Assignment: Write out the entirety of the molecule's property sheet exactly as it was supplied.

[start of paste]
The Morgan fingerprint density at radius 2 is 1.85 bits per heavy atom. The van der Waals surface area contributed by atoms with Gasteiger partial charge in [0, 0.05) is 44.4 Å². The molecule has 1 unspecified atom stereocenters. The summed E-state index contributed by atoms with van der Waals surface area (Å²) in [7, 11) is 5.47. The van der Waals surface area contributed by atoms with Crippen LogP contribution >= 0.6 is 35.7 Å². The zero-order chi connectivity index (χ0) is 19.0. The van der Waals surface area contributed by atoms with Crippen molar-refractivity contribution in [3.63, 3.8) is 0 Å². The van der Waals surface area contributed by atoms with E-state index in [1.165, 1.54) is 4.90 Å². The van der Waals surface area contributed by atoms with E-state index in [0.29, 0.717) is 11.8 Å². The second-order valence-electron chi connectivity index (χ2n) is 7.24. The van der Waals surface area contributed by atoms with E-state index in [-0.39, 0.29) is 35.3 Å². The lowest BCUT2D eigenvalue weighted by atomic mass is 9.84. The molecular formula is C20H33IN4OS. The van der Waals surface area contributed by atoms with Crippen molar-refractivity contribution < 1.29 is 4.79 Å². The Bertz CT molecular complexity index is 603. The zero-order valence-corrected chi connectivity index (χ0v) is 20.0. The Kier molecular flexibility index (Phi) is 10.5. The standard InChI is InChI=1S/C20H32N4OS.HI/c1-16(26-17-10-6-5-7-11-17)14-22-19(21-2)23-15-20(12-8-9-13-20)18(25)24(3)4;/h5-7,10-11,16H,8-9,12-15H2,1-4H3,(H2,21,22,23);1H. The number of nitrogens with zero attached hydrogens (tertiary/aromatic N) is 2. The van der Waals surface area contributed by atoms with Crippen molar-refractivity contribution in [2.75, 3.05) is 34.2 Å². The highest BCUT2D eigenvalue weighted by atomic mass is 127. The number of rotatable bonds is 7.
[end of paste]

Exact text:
The Morgan fingerprint density at radius 2 is 1.85 bits per heavy atom. The van der Waals surface area contributed by atoms with Gasteiger partial charge in [0, 0.05) is 44.4 Å². The molecule has 1 unspecified atom stereocenters. The summed E-state index contributed by atoms with van der Waals surface area (Å²) in [7, 11) is 5.47. The van der Waals surface area contributed by atoms with Crippen LogP contribution >= 0.6 is 35.7 Å². The zero-order chi connectivity index (χ0) is 19.0. The van der Waals surface area contributed by atoms with Crippen molar-refractivity contribution in [3.63, 3.8) is 0 Å². The van der Waals surface area contributed by atoms with E-state index in [1.165, 1.54) is 4.90 Å². The van der Waals surface area contributed by atoms with E-state index in [0.29, 0.717) is 11.8 Å². The second-order valence-electron chi connectivity index (χ2n) is 7.24. The van der Waals surface area contributed by atoms with E-state index in [-0.39, 0.29) is 35.3 Å². The lowest BCUT2D eigenvalue weighted by atomic mass is 9.84. The molecular formula is C20H33IN4OS. The van der Waals surface area contributed by atoms with Crippen molar-refractivity contribution < 1.29 is 4.79 Å². The Bertz CT molecular complexity index is 603. The zero-order valence-corrected chi connectivity index (χ0v) is 20.0. The Kier molecular flexibility index (Phi) is 10.5. The standard InChI is InChI=1S/C20H32N4OS.HI/c1-16(26-17-10-6-5-7-11-17)14-22-19(21-2)23-15-20(12-8-9-13-20)18(25)24(3)4;/h5-7,10-11,16H,8-9,12-15H2,1-4H3,(H2,21,22,23);1H. The number of nitrogens with zero attached hydrogens (tertiary/aromatic N) is 2. The van der Waals surface area contributed by atoms with Crippen molar-refractivity contribution in [2.75, 3.05) is 34.2 Å². The highest BCUT2D eigenvalue weighted by atomic mass is 127. The number of rotatable bonds is 7.